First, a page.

Stomach cancer (also known as gastric cancer) is a disease in which the cells forming the inner lining of the stomach become abnormal and start to divide uncontrollably, forming a mass called a tumor.
The stomach is a J-shaped organ that lies in the left and central portion of the abdomen. The stomach produces many digestive juices and acids that mix with the food and aid in the process of digestion. There are five regions of the stomach that doctors refer to when determining the origin of stomach cancer. These are:
- the cardia, area surrounding the cardiac sphincter which controls movement of food from the esophagus into the stomach;
- the fundus, upper expanded area adjacent to the cardiac region;
- the antrum, lower region of the stomach where it begins to narrow;
- the prepyloric, region just before or nearest the pylorus;
- and the pylorus, the terminal region where the stomach joins the small intestine.
Cancer can develop in any of the five sections of the stomach. Symptoms and outcomes of the disease will vary depending on the location of the cancer.
Based on previous data from the National Cancer Institute and the United States Census, the American Cancer Society estimates that 21, 700 Americans will be diagnosed with stomach cancer during 2001 and approximately 13, 000 deaths will result from the disease. In most areas, men are affected by stomach cancer nearly twice as often as women. Most cases of stomach cancer are diagnosed between the ages of 50 and 70 but in families with a hereditary risk of stomach cancer, younger cases are more frequently seen.
Stomach cancer is one of the leading causes of cancer deaths in several areas of the world, most notably Japan and other Asian countries. In Japan it appears almost ten times as frequently as in the United States. The number of new stomach cancer cases is decreasing in some areas, however, especially in developed countries. In the United States, incidence rates have dropped from 30 individuals per 100, 000 in the 1930s, to only 8 in 100, 000 individuals developing stomach cancer by the 1980s. The use of refrigerated foods and increased consumption of fresh fruits and vegetables, instead of preserved foods with high salt content, may be a reason for the decline.
Causes and symptoms
While the exact cause for stomach cancer has not been identified, several potential factors have lead to increased numbers of individuals developing the disease and therefore, significant risk has been associated. Diet, work environment, exposure to the bacterium Helicobacter pylori, and a history of stomach disorders such as ulcers or polyps are some of these believed causes.
Studies have shown that eating foods with high quantities of salt and nitrites increases the risk of stomach cancer. The diet in a specific region can have a great impact on its residents. Making changes to the types of foods consumed has been shown to decrease likelihood of disease, even for individuals from countries with higher risk. For example, Japanese people who move to the United States or Europe and change the types of foods they eat have a far lower chance of developing the disease than do Japanese people who remain in Japan and do not change their dietary habits. Eating recommended amounts of fruit and vegetables may lower a person's chances of developing this cancer.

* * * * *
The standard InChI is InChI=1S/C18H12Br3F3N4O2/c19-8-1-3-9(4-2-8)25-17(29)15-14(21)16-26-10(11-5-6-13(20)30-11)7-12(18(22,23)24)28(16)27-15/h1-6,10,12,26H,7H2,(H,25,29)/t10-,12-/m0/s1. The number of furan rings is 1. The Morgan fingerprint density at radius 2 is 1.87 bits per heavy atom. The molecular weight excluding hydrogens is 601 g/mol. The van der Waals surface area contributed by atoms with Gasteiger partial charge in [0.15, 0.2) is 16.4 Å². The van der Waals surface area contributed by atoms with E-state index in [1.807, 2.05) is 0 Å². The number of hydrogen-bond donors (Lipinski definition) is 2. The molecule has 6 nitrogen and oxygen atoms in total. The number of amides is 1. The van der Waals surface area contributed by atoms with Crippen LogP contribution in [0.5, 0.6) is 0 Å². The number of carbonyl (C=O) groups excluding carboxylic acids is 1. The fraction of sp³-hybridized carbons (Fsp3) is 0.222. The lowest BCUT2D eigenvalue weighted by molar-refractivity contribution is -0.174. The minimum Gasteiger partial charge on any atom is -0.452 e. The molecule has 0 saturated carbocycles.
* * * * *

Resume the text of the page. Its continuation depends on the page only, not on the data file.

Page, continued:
A high risk for developing stomach cancers has been linked to certain industries as well. The best proven association is between stomach cancer and persons who work in coal mining and those who work processing timber, nickel, and rubber. An unusually large number of these workers have been diagnosed with this form of cancer.
Several studies have identified a bacterium (Helicobacter pylori) that causes stomach ulcers (inflammation in the inner lining of the stomach). Chronic (long-term) infection of the stomach with these bacteria may lead to a particular type of cancer (lymphomas or mucosa-associated lymphoid tissue [MALT]) in the stomach.
Another risk factor is the development of polyps, benign growths in the lining of the stomach. Although polyps are not cancerous, some may have the potential to turn cancerous. People in blood group A are also at elevated risk for this cancer for unknown reasons. Other speculative causes of stomach cancer include previous stomach surgery for ulcers or other conditions, or a form of anemia known as pernicious anemia.
Stomach cancer is a slow-growing cancer. It may be years before the tumor grows very large and produces distinct symptoms. In the early stages of the disease, the patient may only have mild discomfort, indigestion, heartburn, a bloated feeling after eating, and mild nausea. In the advanced stages, a patient will have loss of appetite
Unfortunately, many patients diagnosed with stomach cancer experience pain for two or three years before informing a doctor of their symptoms. When a doctor suspects stomach cancer from the symptoms described by the patient, a complete medical history will be taken to check for any risk factors. A thorough physical examination will be conducted to assess all the symptoms. Laboratory tests may be ordered to check for blood in the stool (fecal occult blood test) and anemia (low red blood cell count), which often accompany gastric cancer.